Saturday, December 19, 2020

The Angel Tree Sponsors

This year has been rough—and that’s saying something. After all, life hasn’t been a bed of roses for me. I had a child who died.... I’ve been homeless at 17.... I’ve almost been shot. You wouldn’t know any of that from seeing me, but that’s the fun of life; we all have these crazy stories to tell if someone is just willing to ask us the right questions.

Anyway, in early 2020, I ran a newspaper. Getting a bit overly confident, I put it above everything—even my marriage. It got so bad that things spiraled, I made some of the worst choices of my life, and we talked about divorce. Then in May, imagine my surprise when a huge corporation bought our little paper and they only kept two of the employees. 

Losing my job was shocking, but thank God I did. In the month before I found a new job, my husband and I discovered a deeper love, and I got time with my kids that I hadn’t had in over two years. And just when things seemed better than they had been—ever—I started experiencing a strange pain in my back.

“I feel like there’s an infection in my back,” I told a PA (physician assistant) in July. “It feels like mush.”

He brushed me off. “Back pain can be a terrible thing.” And since I had a cold, he gave me a COVID-19 test (which came back negative) and referred me to a chiropractor. I visited the chiropractor for 4 months—even went back to the PA, but things got worse. Soon I could hardly walk, and would only sleep about 1 hour a night.

At the advice of a friend, I found myself in the ER at the University of Utah. They did all sorts of scans and found that a tumor had eaten all of my L3 vertebrae. But that wasn’t all! I had tumors riddling my body from my pelvis to my brain, and had small growths in my lungs and gallbladder. “Stage 4 melanoma,” the doctors said, and later gave me 2 years to live.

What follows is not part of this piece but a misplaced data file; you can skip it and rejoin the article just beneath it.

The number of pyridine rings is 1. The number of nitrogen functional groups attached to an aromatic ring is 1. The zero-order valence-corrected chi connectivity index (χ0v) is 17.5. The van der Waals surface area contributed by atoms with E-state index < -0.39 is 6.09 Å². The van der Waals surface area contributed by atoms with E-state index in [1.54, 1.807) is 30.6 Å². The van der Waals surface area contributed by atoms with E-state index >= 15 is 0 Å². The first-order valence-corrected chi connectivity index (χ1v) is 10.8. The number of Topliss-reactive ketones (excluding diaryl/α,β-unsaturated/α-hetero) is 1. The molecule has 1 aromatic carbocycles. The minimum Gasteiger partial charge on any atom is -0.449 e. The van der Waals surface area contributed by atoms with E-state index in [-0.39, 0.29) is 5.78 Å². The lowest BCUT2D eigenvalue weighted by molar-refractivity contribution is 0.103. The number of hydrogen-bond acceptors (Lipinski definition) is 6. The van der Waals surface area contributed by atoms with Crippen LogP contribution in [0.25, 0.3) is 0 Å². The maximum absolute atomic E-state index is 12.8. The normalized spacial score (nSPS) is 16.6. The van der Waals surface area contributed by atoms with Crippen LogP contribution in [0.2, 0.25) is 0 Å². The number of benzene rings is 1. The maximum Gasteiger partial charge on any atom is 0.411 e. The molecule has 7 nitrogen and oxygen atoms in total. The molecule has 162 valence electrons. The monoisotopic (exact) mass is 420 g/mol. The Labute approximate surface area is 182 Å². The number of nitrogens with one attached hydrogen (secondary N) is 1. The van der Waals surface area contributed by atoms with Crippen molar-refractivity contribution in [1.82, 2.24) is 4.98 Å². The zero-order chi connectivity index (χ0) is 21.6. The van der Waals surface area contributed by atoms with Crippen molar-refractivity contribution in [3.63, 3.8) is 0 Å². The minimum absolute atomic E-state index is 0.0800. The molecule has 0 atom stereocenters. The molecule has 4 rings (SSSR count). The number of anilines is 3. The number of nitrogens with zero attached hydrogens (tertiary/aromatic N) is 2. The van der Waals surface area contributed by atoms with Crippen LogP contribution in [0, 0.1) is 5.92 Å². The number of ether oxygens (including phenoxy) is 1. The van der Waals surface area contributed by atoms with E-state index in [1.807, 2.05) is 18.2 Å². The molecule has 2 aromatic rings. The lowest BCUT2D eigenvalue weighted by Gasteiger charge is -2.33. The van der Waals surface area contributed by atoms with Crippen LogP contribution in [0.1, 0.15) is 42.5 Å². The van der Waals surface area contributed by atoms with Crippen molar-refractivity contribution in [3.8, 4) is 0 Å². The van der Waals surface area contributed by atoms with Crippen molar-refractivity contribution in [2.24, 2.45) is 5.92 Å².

I had a massive surgery. They replaced my L3 with a cage and a cadaver bone that will hopefully grow in as time goes on. I underwent radiation and infusion treatments. I shaved my head just before my hair started falling out. I lost so much, but found a strange peace through the kindness of those around me.

Still, I stressed about Christmas. How could I possibly do anything? Bills have piled up since I had to stay as an inpatient at the Huntsman for over a month. But on top of that, I can’t walk for more than about 15 minutes because it’s so hard to stand for that long after my surgery. They said no “BLT” (bending, lifting, twisting). Shopping is a nightmare.

So we told the kids that Christmas would be different this year. “We’re renting a small cabin so we can play games. But each person will only get one gift.”

My ten-year-old’s eyes grew big. “But Santa will come!”

I didn’t realize she still believed.

My breath caught. “Sweetheart,” I stooped down to her level, “I’m so sorry that I’m sick. You’ve had to be so strong while I was gone. You’ve grown up much faster than you should’ve had to. And now this. There will just be one gift this year. I’m so sorry, Honey.”

Tears filled her eyes as understanding about Santa suddenly hit. And I felt terrible for shattering her childhood magic like that. But then, she reached out, her little arms encircling me, gently touching where the incisions had been on my waist and back. “Mama, don’t worry about any of that. Honestly, what I really wanted, I have.”

“What was that?”

“I just wanted you home. I wanted my mama back.” We held each other for a long time and cried. But still my heart ached. I couldn’t give my kids the Christmas they deserved.

I sat thinking about all of this, when someone knocked on the front door last Thursday. It was a sweet woman from my daughter’s school. She brought in six huge bags as my husband explained that we’d been picked to be the Angel Tree family. While I stayed in the hospital, he’d filled out the forms and here we were.

I tried to keep my emotions at bay, but when she left I cried and cried. They’d brought a bag for each child—and also a bag for me and for Mike.

I can’t explain how hard it is to be in need like this, but I just hope the donors know how much this means to us. I’m so happy my little girl will have this amazing surprise. I don’t know who bought us these gifts, but they literally saved Christmas.

Life can be so terribly hard, but the kindness and generosity of others makes even the toughest things so much better. I’m so full of gratitude for their kindness.

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